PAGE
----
Ed and Betsy Marston featured in the May 17th, 1990 issue of Rolling Stone.
Jeffrey Aaronson/Rolling Stone

Over the next two decades, Ed and Betsy and a small team of employees built HCN from a shaky operation with 3,000 subscribers, to a solid organization with 20,000 subscribers, and a website and syndication service reaching hundreds of thousands more. What drove the growth were the stories — investigations of the West’s overused river systems, its hamstrung and ineffective land agencies, the beleaguered rural communities still reeling from the demise of extractive industries or the invasion of wealthy recreationists. HCN won national awards, and, in 1990, Ed and Betsy were profiled in Rolling Stone, People magazine and a dozen other national, regional and local outlets. The nerds from New York were suddenly New West chic!

Ed in his office after moving into the new building in 1992.
Cindy Wehling
Because the Marstons were not card-carrying environmentalists, HCN published stories the conservation community might not have wanted but needed to hear — stories about its own arrogance and occasional over-reach. Ed’s late-career dive into progressive ranching raised the hackles of some activists. But it also made them realize the need to reach out to unlikely allies to achieve lasting reform. That’s an insight needed more than ever today.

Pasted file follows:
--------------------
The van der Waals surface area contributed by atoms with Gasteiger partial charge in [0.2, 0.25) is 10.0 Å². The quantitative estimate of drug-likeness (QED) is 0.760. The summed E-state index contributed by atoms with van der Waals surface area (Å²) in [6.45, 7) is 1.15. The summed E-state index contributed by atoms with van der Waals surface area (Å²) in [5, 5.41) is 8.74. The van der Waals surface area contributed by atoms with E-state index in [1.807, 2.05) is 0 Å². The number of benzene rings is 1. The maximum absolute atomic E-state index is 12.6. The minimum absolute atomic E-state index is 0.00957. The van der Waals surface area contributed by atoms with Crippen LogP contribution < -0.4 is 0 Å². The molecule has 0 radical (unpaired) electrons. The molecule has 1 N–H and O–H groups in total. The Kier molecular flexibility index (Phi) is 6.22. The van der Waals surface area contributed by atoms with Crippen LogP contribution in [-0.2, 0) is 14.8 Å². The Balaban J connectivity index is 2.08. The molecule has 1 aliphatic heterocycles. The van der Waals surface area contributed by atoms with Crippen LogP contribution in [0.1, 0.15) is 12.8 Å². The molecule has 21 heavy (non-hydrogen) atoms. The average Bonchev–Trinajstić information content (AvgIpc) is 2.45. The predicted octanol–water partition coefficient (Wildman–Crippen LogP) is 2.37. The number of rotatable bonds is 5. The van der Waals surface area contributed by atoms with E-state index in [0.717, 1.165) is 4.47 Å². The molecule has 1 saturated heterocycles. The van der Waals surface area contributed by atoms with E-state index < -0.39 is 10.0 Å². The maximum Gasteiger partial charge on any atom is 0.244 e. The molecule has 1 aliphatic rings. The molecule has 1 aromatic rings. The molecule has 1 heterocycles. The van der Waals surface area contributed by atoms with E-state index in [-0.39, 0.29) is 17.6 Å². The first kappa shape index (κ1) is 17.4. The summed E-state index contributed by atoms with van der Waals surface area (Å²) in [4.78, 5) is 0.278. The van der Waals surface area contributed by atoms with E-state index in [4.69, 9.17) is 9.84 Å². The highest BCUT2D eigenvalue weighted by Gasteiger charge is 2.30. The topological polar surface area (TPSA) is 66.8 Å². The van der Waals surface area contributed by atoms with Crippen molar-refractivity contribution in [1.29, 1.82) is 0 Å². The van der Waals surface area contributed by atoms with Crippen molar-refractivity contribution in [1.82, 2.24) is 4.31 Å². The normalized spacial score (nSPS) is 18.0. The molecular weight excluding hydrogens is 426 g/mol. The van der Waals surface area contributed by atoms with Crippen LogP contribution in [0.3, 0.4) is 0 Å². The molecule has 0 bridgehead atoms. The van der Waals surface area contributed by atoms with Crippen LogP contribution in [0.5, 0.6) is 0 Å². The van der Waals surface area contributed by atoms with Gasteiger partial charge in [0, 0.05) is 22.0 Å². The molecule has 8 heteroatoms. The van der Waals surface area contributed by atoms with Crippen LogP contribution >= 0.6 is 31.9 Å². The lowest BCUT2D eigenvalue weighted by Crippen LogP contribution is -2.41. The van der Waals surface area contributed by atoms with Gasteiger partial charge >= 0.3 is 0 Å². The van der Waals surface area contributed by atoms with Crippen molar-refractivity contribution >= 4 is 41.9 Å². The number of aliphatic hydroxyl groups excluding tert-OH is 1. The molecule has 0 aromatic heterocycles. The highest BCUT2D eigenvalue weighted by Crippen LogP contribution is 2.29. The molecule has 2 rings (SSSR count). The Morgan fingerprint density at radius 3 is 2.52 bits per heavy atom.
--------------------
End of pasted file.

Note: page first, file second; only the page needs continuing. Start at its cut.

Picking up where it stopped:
When I took on Ed’s job in 2002, I did not attempt to fill his shoes. Who could? But I did try to retain the DNA he and Betsy infused into HCN — a commitment to deep thinking, surprising storytelling and unwavering service to the readers who fund this whole shebang. Ed was a gracious publisher emeritus, giving me, and a new generation of journalists, the space to create anew, even as we occasionally fell on our faces. He stayed in Paonia, and Betsy continued to work. But over the last couple of years, our coffee meetings veered away from HCN and issues to more personal topics — the importance of friends and family, and the amazing, often humbling things we learn about ourselves and the world as time goes by.

I’ve struggled to come up with a headline right for Ed. Former Editor Lisa Jones came close when she wrote around Ed’s retirement in 2002: “Ed Marston to the West: Grow up!” Two of my favorites are attached to essays laced with his sardonic humor: “If politics is a baseball game, I don’t even own a bat,” and “In the New West, we are all tourists.”

You were never just a tourist, Ed, and your fierce love imbued your bat, borrowed or not, with extraordinary power. Thank you.



Can Edward Abbey learn to love Glen Canyon Dam? 
Published July 9, 1984.

Raising a ranch from the dead
Published April 15, 1996.

Dollars no longer flow uphill
Published September 5, 1983.

Floyd Dominy: An encounter with the West's undaunted dam-builder
Published August 28, 2000.

Western Water Made Simple
Published September 29, 1986.